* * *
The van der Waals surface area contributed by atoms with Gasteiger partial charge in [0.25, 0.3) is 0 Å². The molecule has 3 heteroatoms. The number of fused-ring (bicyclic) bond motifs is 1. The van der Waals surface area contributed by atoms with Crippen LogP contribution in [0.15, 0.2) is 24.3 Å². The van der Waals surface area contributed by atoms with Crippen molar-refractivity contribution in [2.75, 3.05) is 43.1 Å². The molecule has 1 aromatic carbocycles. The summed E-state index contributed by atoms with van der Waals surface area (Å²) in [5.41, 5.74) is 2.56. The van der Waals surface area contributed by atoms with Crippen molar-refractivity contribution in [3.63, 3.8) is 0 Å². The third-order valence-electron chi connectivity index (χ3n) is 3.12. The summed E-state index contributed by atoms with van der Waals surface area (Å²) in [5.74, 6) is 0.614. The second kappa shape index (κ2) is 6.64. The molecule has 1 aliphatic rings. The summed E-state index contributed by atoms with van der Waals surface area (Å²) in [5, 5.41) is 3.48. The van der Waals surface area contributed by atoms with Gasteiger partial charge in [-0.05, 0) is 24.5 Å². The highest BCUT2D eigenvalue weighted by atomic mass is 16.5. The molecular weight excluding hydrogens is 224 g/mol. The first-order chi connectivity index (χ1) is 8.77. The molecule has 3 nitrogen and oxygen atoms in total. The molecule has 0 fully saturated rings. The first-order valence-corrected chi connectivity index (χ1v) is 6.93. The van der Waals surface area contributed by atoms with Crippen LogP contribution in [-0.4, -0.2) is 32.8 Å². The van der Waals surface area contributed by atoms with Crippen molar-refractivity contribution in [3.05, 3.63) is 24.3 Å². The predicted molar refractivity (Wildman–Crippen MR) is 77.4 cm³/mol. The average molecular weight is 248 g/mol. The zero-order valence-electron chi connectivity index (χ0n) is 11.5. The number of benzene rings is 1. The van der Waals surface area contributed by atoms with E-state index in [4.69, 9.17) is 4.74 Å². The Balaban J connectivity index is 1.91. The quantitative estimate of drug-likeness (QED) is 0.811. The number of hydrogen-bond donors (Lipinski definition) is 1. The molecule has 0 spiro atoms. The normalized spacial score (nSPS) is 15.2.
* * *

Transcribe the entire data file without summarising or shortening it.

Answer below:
The van der Waals surface area contributed by atoms with Gasteiger partial charge in [0.25, 0.3) is 0 Å². The molecule has 3 heteroatoms. The number of fused-ring (bicyclic) bond motifs is 1. The van der Waals surface area contributed by atoms with Crippen LogP contribution in [0.15, 0.2) is 24.3 Å². The van der Waals surface area contributed by atoms with Crippen molar-refractivity contribution in [2.75, 3.05) is 43.1 Å². The molecule has 1 aromatic carbocycles. The summed E-state index contributed by atoms with van der Waals surface area (Å²) in [5.41, 5.74) is 2.56. The van der Waals surface area contributed by atoms with Crippen molar-refractivity contribution in [3.63, 3.8) is 0 Å². The third-order valence-electron chi connectivity index (χ3n) is 3.12. The summed E-state index contributed by atoms with van der Waals surface area (Å²) in [5.74, 6) is 0.614. The second kappa shape index (κ2) is 6.64. The molecule has 1 aliphatic rings. The summed E-state index contributed by atoms with van der Waals surface area (Å²) in [5, 5.41) is 3.48. The van der Waals surface area contributed by atoms with Gasteiger partial charge in [-0.05, 0) is 24.5 Å². The highest BCUT2D eigenvalue weighted by atomic mass is 16.5. The molecular weight excluding hydrogens is 224 g/mol. The first-order chi connectivity index (χ1) is 8.77. The molecule has 3 nitrogen and oxygen atoms in total. The molecule has 0 fully saturated rings. The first-order valence-corrected chi connectivity index (χ1v) is 6.93. The van der Waals surface area contributed by atoms with Crippen LogP contribution in [-0.4, -0.2) is 32.8 Å². The van der Waals surface area contributed by atoms with Crippen molar-refractivity contribution in [3.05, 3.63) is 24.3 Å². The predicted molar refractivity (Wildman–Crippen MR) is 77.4 cm³/mol. The average molecular weight is 248 g/mol. The zero-order valence-electron chi connectivity index (χ0n) is 11.5. The number of benzene rings is 1. The van der Waals surface area contributed by atoms with E-state index in [4.69, 9.17) is 4.74 Å². The Balaban J connectivity index is 1.91. The quantitative estimate of drug-likeness (QED) is 0.811. The number of hydrogen-bond donors (Lipinski definition) is 1. The molecule has 0 spiro atoms. The normalized spacial score (nSPS) is 15.2.